© 2000  Karen Selick
Methinks the Lady Doth Protest Too Much
An edited version of this article first appeared in the February, 2000 issue of Canadian Lawyer.  If you wish to reproduce this article, click here for copyright info.


Methinks the Lady Doth Protest Too Much

This is a sequel to last month’s column in which I responded to Madam Justice L’Heureux-Dubé’s August speech to the Canadian Bar Association.

Like the boy who cried wolf, Canadian judges have complained so much lately about threats to their judicial independence that it’s getting hard to take them seriously.  Judges in Quebec actually protested a few years ago that the loss of free parking privileges would compromise their judicial independence.

In her speech, Justice L’Heureux-Dubé cited a 1986 judgement of Chief Justice Dickson which encapsulated the principle of judicial independence this way: "…no outsider—be it government, pressure group, individual or even another judge—should interfere in fact, or attempt to interfere, with the way in which a judge conducts his or her case and makes his or her decision [emphasis added]." 

While this sounds very virtuous in speeches, what has the court actually been doing in practice?  In recent years, it has flung open its doors to outsiders seeking to influence its decisions.  A search of the Supreme Court databases reveals an astonishing change. 

In the 65 years from 1920 to 1984, the court allowed intervenors to participate in only 118 cases—about two a year.  However since 1985, they’ve listened to intervenors in 434 cases—an average of 29 times a year.  In fact, more than a quarter of all reported Supreme Court decisions since 1985 involved at least one intervenor.

Often, the intervenors were federal or provincial governments.  According to Justice Dickson’s principles, that’s bad enough.  But frequently, the intervenors were organizations that can’t realistically be called anything other than pressure groups.  The Women’s Legal Education and Action Fund (LEAF), for example, turned up in 32 separate SCC decisions since 1985. 

In allowing one of LEAF’s applications to intervene, the late Justice John Sopinka opined that the group would "bring a special perspective to the appeal."  Yeah, no kidding. 

Does Madam Justice L’Heureux-Dubé really expect us to believe that listening to a bunch of radical feminists beat their drum over and over again has no impact on the decisions reached by the court, but a couple of critical newspaper articles complaining that the court is encroaching upon the legislature could be enough to chill the court into abandoning its judicial independence?  Methinks the lady doth protest too much.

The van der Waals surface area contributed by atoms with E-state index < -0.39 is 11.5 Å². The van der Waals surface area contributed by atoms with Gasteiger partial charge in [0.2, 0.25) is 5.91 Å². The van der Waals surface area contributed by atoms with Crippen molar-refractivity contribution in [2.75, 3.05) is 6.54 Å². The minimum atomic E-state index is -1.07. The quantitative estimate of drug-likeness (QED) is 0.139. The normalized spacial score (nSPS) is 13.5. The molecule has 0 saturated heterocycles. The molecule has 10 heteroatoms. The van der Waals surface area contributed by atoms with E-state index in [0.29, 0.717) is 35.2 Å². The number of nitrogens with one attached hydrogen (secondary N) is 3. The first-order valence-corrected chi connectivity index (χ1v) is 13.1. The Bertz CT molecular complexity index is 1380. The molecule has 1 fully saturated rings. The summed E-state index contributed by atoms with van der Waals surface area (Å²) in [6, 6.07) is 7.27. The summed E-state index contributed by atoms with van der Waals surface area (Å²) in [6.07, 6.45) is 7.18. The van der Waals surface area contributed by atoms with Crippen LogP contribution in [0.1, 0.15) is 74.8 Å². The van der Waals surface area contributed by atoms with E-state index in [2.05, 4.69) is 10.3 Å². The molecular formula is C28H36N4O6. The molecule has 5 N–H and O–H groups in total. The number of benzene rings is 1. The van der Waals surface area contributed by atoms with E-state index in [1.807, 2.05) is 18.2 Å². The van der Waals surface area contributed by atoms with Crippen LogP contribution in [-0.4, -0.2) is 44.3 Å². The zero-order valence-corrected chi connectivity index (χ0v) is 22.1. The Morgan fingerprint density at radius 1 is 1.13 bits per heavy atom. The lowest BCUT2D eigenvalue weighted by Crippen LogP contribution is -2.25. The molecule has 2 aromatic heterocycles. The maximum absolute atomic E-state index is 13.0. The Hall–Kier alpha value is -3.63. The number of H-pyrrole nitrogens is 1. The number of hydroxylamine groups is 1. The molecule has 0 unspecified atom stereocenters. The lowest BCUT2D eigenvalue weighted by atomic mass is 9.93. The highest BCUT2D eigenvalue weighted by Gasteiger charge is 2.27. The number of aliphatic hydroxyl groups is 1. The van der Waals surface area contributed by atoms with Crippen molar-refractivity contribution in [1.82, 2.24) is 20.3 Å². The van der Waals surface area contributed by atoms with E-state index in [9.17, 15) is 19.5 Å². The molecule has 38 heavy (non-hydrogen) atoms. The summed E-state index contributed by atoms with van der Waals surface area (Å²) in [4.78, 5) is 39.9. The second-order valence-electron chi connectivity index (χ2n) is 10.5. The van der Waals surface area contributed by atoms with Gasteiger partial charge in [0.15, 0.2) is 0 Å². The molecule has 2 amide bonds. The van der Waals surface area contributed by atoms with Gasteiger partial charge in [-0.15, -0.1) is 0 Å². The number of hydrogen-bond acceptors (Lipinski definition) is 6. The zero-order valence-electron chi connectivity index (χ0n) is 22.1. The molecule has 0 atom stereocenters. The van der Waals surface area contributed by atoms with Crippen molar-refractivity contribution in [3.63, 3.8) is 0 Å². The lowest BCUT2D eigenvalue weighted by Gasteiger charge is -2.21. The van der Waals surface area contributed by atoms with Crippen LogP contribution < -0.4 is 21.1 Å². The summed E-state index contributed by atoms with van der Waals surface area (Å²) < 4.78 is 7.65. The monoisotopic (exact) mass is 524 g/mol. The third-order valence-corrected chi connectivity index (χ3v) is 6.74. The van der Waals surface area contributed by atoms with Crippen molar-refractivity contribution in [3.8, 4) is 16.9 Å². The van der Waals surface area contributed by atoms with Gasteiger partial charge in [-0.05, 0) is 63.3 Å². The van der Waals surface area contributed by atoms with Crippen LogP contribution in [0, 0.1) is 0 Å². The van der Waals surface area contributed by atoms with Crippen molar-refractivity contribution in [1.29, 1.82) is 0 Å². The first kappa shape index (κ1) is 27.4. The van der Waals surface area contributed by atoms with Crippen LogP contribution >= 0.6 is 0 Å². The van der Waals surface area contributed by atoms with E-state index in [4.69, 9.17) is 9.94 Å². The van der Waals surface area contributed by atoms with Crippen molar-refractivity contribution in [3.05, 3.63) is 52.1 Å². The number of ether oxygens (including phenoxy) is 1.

In fact, the reasons handed down by the court in some recent cases are so heavily laced with pressure-group rhetoric that some of us are beginning to believe the rumour that they’re not written by the judges at all, but rather by the young clerks they hire right out of those ideological indoctrination centres called law schools. 

Justice L’Heureux-Dubé also used her speech as an opportunity to deny charges of judicial activism.  Here, at last, she made a point I can agree with. 

Active versus passive is a very poor way to assess the merits of a court.  Unfortunately, many otherwise intelligent critics of the Supreme Court use this imprecise language as a shorthand way of expressing their disapproval whenever the court strikes down or modifies legislation as unconstitutional. 

There are times when those who value freedom and justice should want the court to be activist, to strike down legislation—namely, when the constitution leans more to the side of freedom and justice than some silly law passed by the legislature.  We should never forget that the tyranny of the majority, embodied in laws passed by democratically elected governments, can be just as pernicious as the rule of a dictator or the judgements of a corrupt or cowering court. 

Unfortunately, Canada is thrice-damned.  Not only do we have elected governments with no consistent commitment to freedom or justice, we also have a constitution which is equally ambivalent, and a judiciary who seem just as confused about the whole mess as the politicians.

Nevertheless, while I can accept the occasional excuse, "The constitution made me do it!", there have been a number of recent cases where the court has suddenly stood the law on its  head--without warning, without precedent, without constitutional justification, indeed without any apparent justification.

Examples are Delgamuuk (the native land claims case where the court trashed the rules against hearsay evidence), R. v. Feeney (the murder case where they adopted absurd standards of unreasonable search and seizure) and R. v. Marshall (the native fishing rights case where their interpretation of plain words in a treaty can only be described as grotesque). 

Can the court really be so naïve as to not anticipate the mischief that bolts from the blue like this will wreak on the country? 

Justice L’Heureux-Dubé asked lawyers to speak out "to help explain or defend our decisions."  Like Rodney Dangerfield, apparently, the court just gets no respect these days. 

Sorry, but I can’t explain or defend the court’s decisions to others when I find them largely incomprehensible and indefensible myself.  If the court finds itself misunderstood by the public, or unable in 50 or more pages of reasoning to persuade people that its decisions are justified, dare I suggest that the problem lies not with the public? 

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June 22, 2000